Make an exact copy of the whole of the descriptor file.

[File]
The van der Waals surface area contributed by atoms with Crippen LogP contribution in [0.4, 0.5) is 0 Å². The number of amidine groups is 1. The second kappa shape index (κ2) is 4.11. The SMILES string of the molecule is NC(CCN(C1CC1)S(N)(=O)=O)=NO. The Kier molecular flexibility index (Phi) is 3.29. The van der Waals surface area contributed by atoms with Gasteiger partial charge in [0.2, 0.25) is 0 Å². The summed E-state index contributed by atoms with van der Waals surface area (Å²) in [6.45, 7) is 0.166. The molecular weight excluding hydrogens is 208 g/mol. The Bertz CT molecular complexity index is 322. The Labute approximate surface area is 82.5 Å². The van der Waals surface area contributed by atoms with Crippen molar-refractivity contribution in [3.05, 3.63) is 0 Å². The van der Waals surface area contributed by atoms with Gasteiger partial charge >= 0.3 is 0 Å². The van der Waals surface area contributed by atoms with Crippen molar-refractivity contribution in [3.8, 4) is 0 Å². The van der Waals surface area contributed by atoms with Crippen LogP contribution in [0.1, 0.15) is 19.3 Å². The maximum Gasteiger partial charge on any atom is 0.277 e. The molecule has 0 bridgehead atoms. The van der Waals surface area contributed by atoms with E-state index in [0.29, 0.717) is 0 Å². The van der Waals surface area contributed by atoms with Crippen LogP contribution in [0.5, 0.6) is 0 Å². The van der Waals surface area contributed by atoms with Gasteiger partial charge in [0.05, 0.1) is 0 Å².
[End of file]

The van der Waals surface area contributed by atoms with Crippen LogP contribution in [0.4, 0.5) is 0 Å². The number of amidine groups is 1. The second kappa shape index (κ2) is 4.11. The SMILES string of the molecule is NC(CCN(C1CC1)S(N)(=O)=O)=NO. The Kier molecular flexibility index (Phi) is 3.29. The van der Waals surface area contributed by atoms with Gasteiger partial charge in [0.2, 0.25) is 0 Å². The summed E-state index contributed by atoms with van der Waals surface area (Å²) in [6.45, 7) is 0.166. The molecular weight excluding hydrogens is 208 g/mol. The Bertz CT molecular complexity index is 322. The Labute approximate surface area is 82.5 Å². The van der Waals surface area contributed by atoms with Crippen molar-refractivity contribution in [3.05, 3.63) is 0 Å². The van der Waals surface area contributed by atoms with Gasteiger partial charge >= 0.3 is 0 Å². The van der Waals surface area contributed by atoms with Crippen molar-refractivity contribution in [3.8, 4) is 0 Å². The van der Waals surface area contributed by atoms with Crippen LogP contribution in [0.1, 0.15) is 19.3 Å². The maximum Gasteiger partial charge on any atom is 0.277 e. The molecule has 0 bridgehead atoms. The van der Waals surface area contributed by atoms with E-state index in [0.29, 0.717) is 0 Å². The van der Waals surface area contributed by atoms with Crippen LogP contribution in [0.5, 0.6) is 0 Å². The van der Waals surface area contributed by atoms with Gasteiger partial charge in [0.05, 0.1) is 0 Å².